Asa’s Beautiful Imperfection: An Interview
As African artists like Tinariwen gain visibility in US media, the Paris-and-Nigeria-raised Asa (Yoruban for “hawk”) flies under the radar with the promise of breaking free at any moment. Her first release, Asha, showed off her sharp political wit as blended with her impossibly soulful vocals. Her latest release, Beautiful Imperfection, is a more lighthearted affair, evocative of the summery stylings of Zee Avi while her vocals drip with soul beyond her years.
ELM: Why did you decide to go for a more fun vibe with your new album than the heavily political tone of your debut?
Asa: The first album reflected my state of mind then. I had a lot to talk about — social and political issues. Beautiful Imperfection is different, it has more brightness. This time, I wanted to create something that would make people feel uplifted.
ELM: You have said that you are influenced by artists like Lauryn Hill, Bob Marley & Michael Jackson, which all come out in your music. What artists would people be surprised to hear influenced your new album?
Asa: Surprisingly, I wasn’t listening to anybody while I was writing the second album. I was listening to myself,to my heart. Beautiful Imperfection was about changes I was experiencing at that time. I was growing,my ears where tuned to good music, I knew where I want to go.
ELM: How are you able to make a song with both a political message, while also keeping the song fun, such as in “Fire on the Mountain”?
Asa: I don’t believe that to bring about change one must riot, protest, or be destructive. This is a song hat concerns everyone. It’s about humanity,our sense of reason, community; it’s about caring for our planet.
ELM: Growing up, what albums influenced you to want to become a musician?
Asa: I was the second of four children, the only girl. I spent my childhood taking care of the house and my brothers, helping my mother. I would always make sure that everyone around me was fine, I’d put my own needs last. I never really played, I was too busy for that. I was really responsible and serious. In my childhood I did feel loved and happy, but I was always trying to make everything right for everyone around me…and that hurt me. Music was my favourite thing. My dad was crazy about music, he used to play all kinds of records and I absorbed everything – Fela Kuti, Diana Ross, Miriam Makeba… I was always the first one to start dancing and I’d still be there after all my brothers were tired out, I didn’t want to miss one note of music! When I was 12, I announced I was the singer and band-leader of my own group. I rounded up some kids from the neighbourhood to play my songs – but they quit the band! I had faith though. For as long as I can remember I always dreamed about being a musician. I used to pretend to sing to the millions of fans at my feet, screaming my name. I would throw them kisses. My brothers used to make fun of me. I was just their crazy little sister and no-one took me seriously. I didn’t give a damn.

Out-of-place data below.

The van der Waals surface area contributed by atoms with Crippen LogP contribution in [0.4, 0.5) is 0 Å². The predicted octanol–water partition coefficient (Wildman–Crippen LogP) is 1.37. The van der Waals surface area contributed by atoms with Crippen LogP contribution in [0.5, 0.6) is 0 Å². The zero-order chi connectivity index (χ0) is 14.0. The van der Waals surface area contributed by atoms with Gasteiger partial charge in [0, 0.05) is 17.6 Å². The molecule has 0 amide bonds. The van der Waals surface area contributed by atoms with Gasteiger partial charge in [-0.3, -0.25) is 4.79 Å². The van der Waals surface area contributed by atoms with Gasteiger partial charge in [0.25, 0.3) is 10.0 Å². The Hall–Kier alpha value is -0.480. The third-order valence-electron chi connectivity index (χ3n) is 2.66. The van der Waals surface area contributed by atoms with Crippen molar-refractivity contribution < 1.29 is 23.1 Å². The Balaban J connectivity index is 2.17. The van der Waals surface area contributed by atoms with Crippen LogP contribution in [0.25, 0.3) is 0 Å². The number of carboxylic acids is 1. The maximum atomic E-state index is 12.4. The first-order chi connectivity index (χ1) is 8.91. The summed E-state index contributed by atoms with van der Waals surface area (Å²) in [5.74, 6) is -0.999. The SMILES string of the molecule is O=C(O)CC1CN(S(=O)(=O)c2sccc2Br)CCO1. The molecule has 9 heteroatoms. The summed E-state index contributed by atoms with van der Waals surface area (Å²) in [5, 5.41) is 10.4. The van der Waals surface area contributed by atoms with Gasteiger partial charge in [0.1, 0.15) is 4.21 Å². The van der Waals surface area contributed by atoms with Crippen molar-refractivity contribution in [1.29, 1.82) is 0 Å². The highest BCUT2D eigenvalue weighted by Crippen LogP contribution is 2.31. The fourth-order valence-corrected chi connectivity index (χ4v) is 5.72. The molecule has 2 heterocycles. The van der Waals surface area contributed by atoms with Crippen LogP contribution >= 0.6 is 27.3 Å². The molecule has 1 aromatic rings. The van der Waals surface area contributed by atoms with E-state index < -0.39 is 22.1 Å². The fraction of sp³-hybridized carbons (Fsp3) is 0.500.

ELM: How do you feel that your childhood in both Paris and Nigeria have helped you cultivate your sound?
Asa:I used to fantasise a lot about Paris when I was little. I used to wonder what my life would have been like if my parents had never left France. In Nigeria, there is hope, energy, emotion…but everything is tough there! Nothing is set up to make things easier, you have to work ten times harder than in Europe. When I arrived in France I was pretty lonely. But I got through it. The cosmopolitan city brought the world to my doorstep, and that cultural diversity fed my music.
ELM: What makes you decide to sing a song in Yoruba instead of English?
Asa: Yoruba is my language,its my culture. I am lost without it. So, it’s very important for me, to sing in Yoruba and share this beautiful language/culture with the world.
ELM: What is your songwriting process? Do you go into songwriting with a certain topic you want to discuss, or does it just come naturally?
Asa: Songwriting for me starts with a melody. It comes naturally and then the lyrics.